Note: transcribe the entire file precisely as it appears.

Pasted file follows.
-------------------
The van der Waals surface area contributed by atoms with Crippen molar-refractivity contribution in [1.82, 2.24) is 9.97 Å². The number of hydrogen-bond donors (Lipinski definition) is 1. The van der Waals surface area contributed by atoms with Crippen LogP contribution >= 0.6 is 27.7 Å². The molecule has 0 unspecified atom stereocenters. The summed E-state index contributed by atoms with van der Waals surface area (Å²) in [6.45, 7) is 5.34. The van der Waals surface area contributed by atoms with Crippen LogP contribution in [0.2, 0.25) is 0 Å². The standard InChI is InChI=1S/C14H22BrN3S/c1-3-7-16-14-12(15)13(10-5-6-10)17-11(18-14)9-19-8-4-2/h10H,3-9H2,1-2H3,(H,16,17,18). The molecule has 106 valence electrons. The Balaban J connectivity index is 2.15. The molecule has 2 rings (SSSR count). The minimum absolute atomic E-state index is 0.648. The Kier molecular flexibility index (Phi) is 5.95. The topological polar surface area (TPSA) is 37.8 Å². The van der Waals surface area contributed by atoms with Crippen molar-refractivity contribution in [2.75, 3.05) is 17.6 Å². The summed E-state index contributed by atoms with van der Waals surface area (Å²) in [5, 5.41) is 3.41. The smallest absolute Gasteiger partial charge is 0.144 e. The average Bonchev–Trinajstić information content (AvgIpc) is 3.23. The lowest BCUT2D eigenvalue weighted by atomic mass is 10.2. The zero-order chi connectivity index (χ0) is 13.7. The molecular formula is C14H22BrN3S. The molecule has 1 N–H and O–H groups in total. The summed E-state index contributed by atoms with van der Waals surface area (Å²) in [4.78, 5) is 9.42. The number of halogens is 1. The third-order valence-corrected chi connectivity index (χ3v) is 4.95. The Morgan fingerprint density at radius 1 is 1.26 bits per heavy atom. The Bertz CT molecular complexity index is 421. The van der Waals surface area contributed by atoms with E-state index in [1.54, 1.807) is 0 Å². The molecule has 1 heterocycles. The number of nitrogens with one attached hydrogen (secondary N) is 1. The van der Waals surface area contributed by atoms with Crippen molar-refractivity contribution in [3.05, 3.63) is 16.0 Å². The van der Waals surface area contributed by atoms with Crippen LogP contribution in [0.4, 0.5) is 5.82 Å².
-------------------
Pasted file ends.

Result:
The van der Waals surface area contributed by atoms with Crippen molar-refractivity contribution in [1.82, 2.24) is 9.97 Å². The number of hydrogen-bond donors (Lipinski definition) is 1. The van der Waals surface area contributed by atoms with Crippen LogP contribution >= 0.6 is 27.7 Å². The molecule has 0 unspecified atom stereocenters. The summed E-state index contributed by atoms with van der Waals surface area (Å²) in [6.45, 7) is 5.34. The van der Waals surface area contributed by atoms with Crippen LogP contribution in [0.2, 0.25) is 0 Å². The standard InChI is InChI=1S/C14H22BrN3S/c1-3-7-16-14-12(15)13(10-5-6-10)17-11(18-14)9-19-8-4-2/h10H,3-9H2,1-2H3,(H,16,17,18). The molecule has 106 valence electrons. The Balaban J connectivity index is 2.15. The molecule has 2 rings (SSSR count). The minimum absolute atomic E-state index is 0.648. The Kier molecular flexibility index (Phi) is 5.95. The topological polar surface area (TPSA) is 37.8 Å². The van der Waals surface area contributed by atoms with Crippen molar-refractivity contribution in [2.75, 3.05) is 17.6 Å². The summed E-state index contributed by atoms with van der Waals surface area (Å²) in [5, 5.41) is 3.41. The smallest absolute Gasteiger partial charge is 0.144 e. The average Bonchev–Trinajstić information content (AvgIpc) is 3.23. The lowest BCUT2D eigenvalue weighted by atomic mass is 10.2. The zero-order chi connectivity index (χ0) is 13.7. The molecular formula is C14H22BrN3S. The molecule has 1 N–H and O–H groups in total. The summed E-state index contributed by atoms with van der Waals surface area (Å²) in [4.78, 5) is 9.42. The number of halogens is 1. The third-order valence-corrected chi connectivity index (χ3v) is 4.95. The Morgan fingerprint density at radius 1 is 1.26 bits per heavy atom. The Bertz CT molecular complexity index is 421. The van der Waals surface area contributed by atoms with E-state index in [1.54, 1.807) is 0 Å². The molecule has 1 heterocycles. The number of nitrogens with one attached hydrogen (secondary N) is 1. The van der Waals surface area contributed by atoms with Crippen molar-refractivity contribution in [3.05, 3.63) is 16.0 Å². The van der Waals surface area contributed by atoms with Crippen LogP contribution in [0.4, 0.5) is 5.82 Å².